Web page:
Syria has been in a state of chaos for some time now owing to the civil war that took place back in 2011 and the current extremist groups in the area such as ISIS. With things changing so frequently and rapidly, we really don’t know what the future holds for the Internet infrastructure in Syria. Reporters Without Borders has classified them as an enemy of the Internet and ranked them incredibly low in their 2014 report – ranking Syria 177th out of 180 countries, which is almost dead last. Not only does the government take extremely strict and stringent measures to block more websites than many other countries, but they have also tried to monitor all Internet activities with governmental surveillance programs. The methods they use to monitor data and wiretap are methods that hackers frequently use to prey on their victims, including man-in-the-middle attacks, censoring and filtering security and evasion tools (like VPNs), deploying viruses and malware, and even using people as informants.
While this is pretty scary, these techniques pale in comparison to the consequences for breaking the rules. If people try to stir up trouble on blogs or post journalistic writings that offend the government, people can experience the most severe punishments in the world. In 2012 alone, 22 journalists and 18 independent Internet users were thrown in jail, and a staggering 18 individuals were murdered. The worst punishments for offenders include executions and torture, and we have seen numerous examples of these punishments in the recent past.
Back in 2011, an activist by the name of Taymour Karim was detained and tortured for 71 days. During imprisonment, the police interrogated him and showed him data they had collected online and from communications applications such as Skype. Apparently the government had successfully deployed viruses and spyware on his computer that recorded his Internet activity, and they were able to control data within his Skype records. But this isn’t the first time the government has deployed viruses to spy on communications. In 2012 the government started a virus initiative called Blackshade, but it was mostly unsuccessful due to an informant.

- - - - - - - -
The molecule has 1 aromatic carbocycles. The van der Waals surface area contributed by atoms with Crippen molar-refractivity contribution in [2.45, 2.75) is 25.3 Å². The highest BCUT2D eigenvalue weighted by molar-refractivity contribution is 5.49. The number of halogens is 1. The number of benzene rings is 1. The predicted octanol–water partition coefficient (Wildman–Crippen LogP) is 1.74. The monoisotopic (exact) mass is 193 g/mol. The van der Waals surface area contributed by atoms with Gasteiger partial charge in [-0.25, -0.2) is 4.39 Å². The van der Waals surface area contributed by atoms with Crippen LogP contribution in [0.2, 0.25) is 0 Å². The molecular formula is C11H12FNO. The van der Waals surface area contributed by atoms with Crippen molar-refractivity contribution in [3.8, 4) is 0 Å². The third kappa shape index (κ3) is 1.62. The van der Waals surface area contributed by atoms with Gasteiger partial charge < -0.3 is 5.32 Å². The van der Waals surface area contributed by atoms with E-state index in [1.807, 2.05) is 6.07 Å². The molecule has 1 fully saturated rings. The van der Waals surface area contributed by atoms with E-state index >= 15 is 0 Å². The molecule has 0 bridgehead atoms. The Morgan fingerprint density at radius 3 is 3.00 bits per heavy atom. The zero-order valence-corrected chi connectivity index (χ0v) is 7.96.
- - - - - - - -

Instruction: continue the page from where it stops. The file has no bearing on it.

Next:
Using a VPN for Protection
I hope you understand how critical it is to protect yourself online with a VPN tunnel in Syria. The government watches over communications very closely and no one wants their data to become compromised. Using a VPN tunnel will also help you access blocked websites such as Amazon, Wikipedia, and other popular websites. In addition, the government won’t be able to see your data or activity as long as you terminate your VPN tunnel outside the country. Since a VPN uses encryption technologies, the government won’t be able to see what data you are transmitting or which websites you are accessing. Just remember to practice self-censorship and don’t say anything that is obviously offensive on social media sites – doing so could have massive repercussions.
There are a few additional caveats and factors that you should consider to further protect yourself online, too. First off, you may want to hide your VPN connection by establishing it over port 443, which would make it look like HTTPS traffic. In addition, you shouldn’t use domestic DNS servers when possible. Always make sure that your DNS requests are being resolved through your VPN tunnel and that you don’t have a DNS leak. This would allow the government to see which websites you are trying to visit.